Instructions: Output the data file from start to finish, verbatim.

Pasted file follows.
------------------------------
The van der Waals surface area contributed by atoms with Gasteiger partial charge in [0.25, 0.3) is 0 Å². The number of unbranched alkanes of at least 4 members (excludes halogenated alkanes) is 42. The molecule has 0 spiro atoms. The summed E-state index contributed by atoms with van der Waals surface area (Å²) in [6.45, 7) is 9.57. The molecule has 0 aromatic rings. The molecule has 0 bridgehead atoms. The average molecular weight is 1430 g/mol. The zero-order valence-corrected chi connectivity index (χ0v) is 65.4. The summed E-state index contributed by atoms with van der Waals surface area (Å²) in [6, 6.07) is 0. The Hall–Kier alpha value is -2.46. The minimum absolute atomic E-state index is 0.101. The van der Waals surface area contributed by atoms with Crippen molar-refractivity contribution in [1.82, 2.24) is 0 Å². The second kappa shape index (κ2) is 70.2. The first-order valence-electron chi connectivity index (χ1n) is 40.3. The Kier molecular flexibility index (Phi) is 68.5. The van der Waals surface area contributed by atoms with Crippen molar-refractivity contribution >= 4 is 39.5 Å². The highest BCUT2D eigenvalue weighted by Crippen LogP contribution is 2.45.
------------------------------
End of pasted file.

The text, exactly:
The van der Waals surface area contributed by atoms with Gasteiger partial charge in [0.25, 0.3) is 0 Å². The number of unbranched alkanes of at least 4 members (excludes halogenated alkanes) is 42. The molecule has 0 spiro atoms. The summed E-state index contributed by atoms with van der Waals surface area (Å²) in [6.45, 7) is 9.57. The molecule has 0 aromatic rings. The molecule has 0 bridgehead atoms. The average molecular weight is 1430 g/mol. The zero-order valence-corrected chi connectivity index (χ0v) is 65.4. The summed E-state index contributed by atoms with van der Waals surface area (Å²) in [6, 6.07) is 0. The Hall–Kier alpha value is -2.46. The minimum absolute atomic E-state index is 0.101. The van der Waals surface area contributed by atoms with Crippen molar-refractivity contribution in [1.82, 2.24) is 0 Å². The second kappa shape index (κ2) is 70.2. The first-order valence-electron chi connectivity index (χ1n) is 40.3. The Kier molecular flexibility index (Phi) is 68.5. The van der Waals surface area contributed by atoms with Crippen molar-refractivity contribution >= 4 is 39.5 Å². The highest BCUT2D eigenvalue weighted by Crippen LogP contribution is 2.45.